async function initPyodide() {

    console.log("Initing pyodide.")

    /* @ts-ignore */
    let pyodide = await loadPyodide({
        indexURL: ""

    return pyodide

const pyodideReady = initPyodide()

Pyodide isn’t exactly a small component to download and especially when we start pulling in packages, will take some time to initialize. Using a global pyodideReady promise we can make any code that depends on pyodide wait until it’s ready to use.

let pyodide = await pyodideReady
console.log(pyodide.runPython("import sys;sys.version"))

Packaging for the Web

You may have noticed that the code above was written in TypeScript which needs to be compiled into JavaScript in order to run in the browser. Additionally, due to the way VSCode handles web extensions all the code that comprises the language client (including the dependencies!) needs to be bundled into a single JavaScript file.

To do this we’ll use webpack along with a few other tools.

$ npm install --save-dev webpack webpack-cli typescript ts-loader @types/vscode path-browserify

Like most of this setup, the webpack configuration was based on the lsp-web-extension-sample where we export 2 configurations, one for the client and one for the server.

const clientConfig = {
   target: 'webworker'
   entry: {
      client: './src/client'
   resolve: {
      fallback: {
         path: require.resolve('path-browserify')
   externals: {
      vscode: 'commonjs vscode'

const serverConfig = {
   target: 'webworker',
   entry: {
      server: './src/server'

module.exports = [clientConfig, serverConfig]

I’ve omitted most of the more standard configuration fields for brevity but you can look at the code for full details though there are a few things worth mentioning

  • Both client and server will be running in web workers so we need to make sure we tell webpack to target: webworker

  • The client depends on the VSCode API but it’s not available at build time, so we use the externals field to tell webpack to translate any import {} from 'vscode' statements into a CommonJS import.

  • Node libraries like path are not available in the browser, so we use the fallback field to replace calls to the path library, will calls to the path-browserify library which implements the same API, but works within the browser.

Finally to invoke webpack we can add a couple of scripts to our package.json for convenience.

"scripts": {
   "compile": "webpack",
   "watch": "webpack --watch"

Trying it out


I don’t fully understand how this section works, thankfully the VSCode devs figured out these steps and wrote them up

The last step is to actually try to run this extension in the web version of VSCode and see if it works. Unfortunately testing a web extension is not as straightforward as a desktop one, but with a few npm commands ✨magic happens✨ and the web version of VSCode is able to install our extension from a simple web server running on localhost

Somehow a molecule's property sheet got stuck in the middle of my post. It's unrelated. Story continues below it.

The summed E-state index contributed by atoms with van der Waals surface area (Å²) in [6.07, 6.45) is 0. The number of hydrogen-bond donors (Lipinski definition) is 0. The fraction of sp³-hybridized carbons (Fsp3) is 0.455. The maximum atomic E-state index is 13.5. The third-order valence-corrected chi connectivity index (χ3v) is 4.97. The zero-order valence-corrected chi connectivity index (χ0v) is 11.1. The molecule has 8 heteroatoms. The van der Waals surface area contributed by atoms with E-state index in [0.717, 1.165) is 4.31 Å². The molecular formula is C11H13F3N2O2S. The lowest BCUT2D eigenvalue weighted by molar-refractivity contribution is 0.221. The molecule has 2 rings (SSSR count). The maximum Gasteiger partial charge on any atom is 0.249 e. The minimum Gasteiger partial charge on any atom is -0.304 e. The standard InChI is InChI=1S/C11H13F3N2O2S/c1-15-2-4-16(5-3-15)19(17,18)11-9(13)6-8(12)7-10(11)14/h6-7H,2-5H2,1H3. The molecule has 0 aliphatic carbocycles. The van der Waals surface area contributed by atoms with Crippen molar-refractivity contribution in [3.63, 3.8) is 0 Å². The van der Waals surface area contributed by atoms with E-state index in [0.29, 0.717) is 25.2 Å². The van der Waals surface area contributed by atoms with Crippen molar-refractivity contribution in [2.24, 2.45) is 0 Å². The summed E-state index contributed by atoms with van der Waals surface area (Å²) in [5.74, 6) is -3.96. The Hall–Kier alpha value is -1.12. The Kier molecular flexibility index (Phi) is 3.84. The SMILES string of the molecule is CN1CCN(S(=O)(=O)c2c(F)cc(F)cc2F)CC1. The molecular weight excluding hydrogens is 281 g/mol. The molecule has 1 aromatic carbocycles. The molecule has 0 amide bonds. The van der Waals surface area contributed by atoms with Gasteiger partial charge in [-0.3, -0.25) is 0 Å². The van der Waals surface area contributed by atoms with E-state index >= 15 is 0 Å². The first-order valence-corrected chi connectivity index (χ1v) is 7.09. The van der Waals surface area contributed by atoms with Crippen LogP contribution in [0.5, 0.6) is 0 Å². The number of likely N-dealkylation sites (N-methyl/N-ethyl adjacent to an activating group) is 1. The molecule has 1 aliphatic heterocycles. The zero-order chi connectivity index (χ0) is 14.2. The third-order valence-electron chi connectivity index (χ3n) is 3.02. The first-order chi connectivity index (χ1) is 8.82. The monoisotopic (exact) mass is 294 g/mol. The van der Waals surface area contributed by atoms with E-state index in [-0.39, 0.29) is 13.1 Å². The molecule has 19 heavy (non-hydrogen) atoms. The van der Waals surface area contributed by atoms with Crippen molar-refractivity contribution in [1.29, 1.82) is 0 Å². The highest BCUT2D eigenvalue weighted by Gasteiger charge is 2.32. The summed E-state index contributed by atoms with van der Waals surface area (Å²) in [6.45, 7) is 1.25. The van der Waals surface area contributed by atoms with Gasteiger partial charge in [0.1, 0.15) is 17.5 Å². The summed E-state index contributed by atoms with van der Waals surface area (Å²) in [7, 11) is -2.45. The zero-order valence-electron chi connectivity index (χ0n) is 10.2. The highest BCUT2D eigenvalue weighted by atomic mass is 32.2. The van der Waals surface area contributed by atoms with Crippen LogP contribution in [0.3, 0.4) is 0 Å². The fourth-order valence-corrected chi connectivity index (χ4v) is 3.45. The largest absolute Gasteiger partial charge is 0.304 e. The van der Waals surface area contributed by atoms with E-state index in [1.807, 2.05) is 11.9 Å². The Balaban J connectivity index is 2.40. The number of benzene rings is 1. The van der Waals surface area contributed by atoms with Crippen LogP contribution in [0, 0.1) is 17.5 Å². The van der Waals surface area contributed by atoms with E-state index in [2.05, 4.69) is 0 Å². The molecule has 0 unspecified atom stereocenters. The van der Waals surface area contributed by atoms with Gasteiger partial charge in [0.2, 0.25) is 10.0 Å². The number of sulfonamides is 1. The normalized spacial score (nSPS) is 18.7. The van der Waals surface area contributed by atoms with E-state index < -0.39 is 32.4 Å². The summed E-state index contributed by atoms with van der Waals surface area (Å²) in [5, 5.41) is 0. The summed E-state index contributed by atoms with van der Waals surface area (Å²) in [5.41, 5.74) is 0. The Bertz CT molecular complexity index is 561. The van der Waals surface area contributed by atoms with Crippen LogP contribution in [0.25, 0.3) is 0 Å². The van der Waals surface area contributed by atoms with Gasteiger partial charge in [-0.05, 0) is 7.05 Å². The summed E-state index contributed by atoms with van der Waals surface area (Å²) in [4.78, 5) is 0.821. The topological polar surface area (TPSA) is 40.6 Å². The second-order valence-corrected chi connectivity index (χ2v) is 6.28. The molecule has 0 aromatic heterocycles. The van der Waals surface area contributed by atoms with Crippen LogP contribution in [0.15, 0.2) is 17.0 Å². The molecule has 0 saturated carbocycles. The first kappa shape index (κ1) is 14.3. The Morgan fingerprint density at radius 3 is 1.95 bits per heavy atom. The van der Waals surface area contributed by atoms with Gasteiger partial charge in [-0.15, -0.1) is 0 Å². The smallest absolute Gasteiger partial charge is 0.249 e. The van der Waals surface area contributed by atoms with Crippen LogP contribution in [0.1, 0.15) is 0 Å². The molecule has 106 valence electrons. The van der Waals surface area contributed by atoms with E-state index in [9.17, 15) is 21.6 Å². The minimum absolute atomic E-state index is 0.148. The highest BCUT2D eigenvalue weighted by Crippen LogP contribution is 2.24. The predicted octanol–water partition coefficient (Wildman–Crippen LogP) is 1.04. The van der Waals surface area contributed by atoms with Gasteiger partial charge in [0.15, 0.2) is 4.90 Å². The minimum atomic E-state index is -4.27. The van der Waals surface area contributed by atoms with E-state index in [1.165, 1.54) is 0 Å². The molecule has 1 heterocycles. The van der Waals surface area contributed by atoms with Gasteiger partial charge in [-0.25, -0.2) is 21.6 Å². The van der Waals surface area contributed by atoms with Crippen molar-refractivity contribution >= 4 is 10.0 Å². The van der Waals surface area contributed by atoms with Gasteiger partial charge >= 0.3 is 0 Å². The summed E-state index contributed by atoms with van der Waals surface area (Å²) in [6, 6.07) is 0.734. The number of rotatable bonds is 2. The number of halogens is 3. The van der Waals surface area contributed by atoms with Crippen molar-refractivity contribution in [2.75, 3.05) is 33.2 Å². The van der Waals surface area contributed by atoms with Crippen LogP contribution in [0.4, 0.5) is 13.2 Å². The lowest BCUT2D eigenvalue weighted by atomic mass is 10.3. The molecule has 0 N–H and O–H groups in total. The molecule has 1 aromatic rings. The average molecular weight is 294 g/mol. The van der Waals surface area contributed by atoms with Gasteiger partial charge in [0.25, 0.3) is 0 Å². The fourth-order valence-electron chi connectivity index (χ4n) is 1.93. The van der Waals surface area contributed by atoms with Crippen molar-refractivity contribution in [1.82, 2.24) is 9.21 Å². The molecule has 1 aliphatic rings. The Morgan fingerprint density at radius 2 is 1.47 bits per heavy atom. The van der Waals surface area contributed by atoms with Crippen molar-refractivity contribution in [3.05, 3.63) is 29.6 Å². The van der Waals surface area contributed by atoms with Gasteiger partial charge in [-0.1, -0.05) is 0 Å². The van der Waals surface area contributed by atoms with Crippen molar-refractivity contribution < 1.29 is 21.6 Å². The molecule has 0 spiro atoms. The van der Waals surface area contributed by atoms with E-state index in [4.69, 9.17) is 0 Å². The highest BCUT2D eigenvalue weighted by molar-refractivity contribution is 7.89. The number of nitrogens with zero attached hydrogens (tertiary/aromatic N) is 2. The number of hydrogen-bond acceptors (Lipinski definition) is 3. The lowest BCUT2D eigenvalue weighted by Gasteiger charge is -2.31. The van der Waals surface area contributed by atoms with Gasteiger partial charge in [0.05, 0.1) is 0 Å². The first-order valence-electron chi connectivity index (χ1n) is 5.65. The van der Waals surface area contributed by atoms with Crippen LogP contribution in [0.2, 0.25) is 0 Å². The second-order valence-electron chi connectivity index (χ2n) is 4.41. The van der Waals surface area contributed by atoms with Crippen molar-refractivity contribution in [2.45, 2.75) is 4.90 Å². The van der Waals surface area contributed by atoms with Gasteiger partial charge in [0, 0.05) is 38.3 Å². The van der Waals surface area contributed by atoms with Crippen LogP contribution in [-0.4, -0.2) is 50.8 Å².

First we start by adding a few more scripts to our package.json

"scripts": {
   "serve": "npx serve --cors -l 5000",
   "tunnel": "npx localtunnel -p 5000"

Now assuming that we’ve already run npm run watch or npm run compile from the previous section, we run both the serve and tunnel scripts from two separate terminals

$ npm run serve

> hello-lsp-web@ serve blog/code/hello-lsp-web
> npx serve --cors -l 5000

npx: installed 88 in 6.613s

│                                                  │
│   Serving!                                       │
│                                                  │
│   - Local:            http://localhost:5000      │
│   - On Your Network:   │
│                                                  │
│   Copied local address to clipboard!             │
│                                                  │
$ npm run tunnel

> hello-lsp-web@ tunnel blog/code/hello-lsp-web
> npx localtunnel -p 5000

npx: installed 22 in 3.043s
your url is:

Then to enable the tunnel we have to visit the URL printed by the tunnel script, which takes us to a “Friendly Reminder” screen and we click the Click to Continue button.


Now we can finally open the web version of VSCode itself, open the command palette with F1 and pick the Developer: Install Web Extension... command. When asked for the URL to install from, we paste the URL given to us from the tunnel script above.


With any luck, VSCode should install the extension show it in the installed extensions list in the Extensions tab. All that’s left us to do is actually test the extension!

As you can probably guess from the code we wrote above, there’s actually not much for us to test. However, we can open the dev tools as you would on any other website and create a file test.txt if everything works as expected, we should see the following messages printed to console.



Next Steps

That’s it! We have a very simple proof of concept web extension setup where the language server component is able to run Python code and communicate with the client. In the next post I hope to be able to stand up a simple pygls language server and have it work with the online version of VSCode 🤞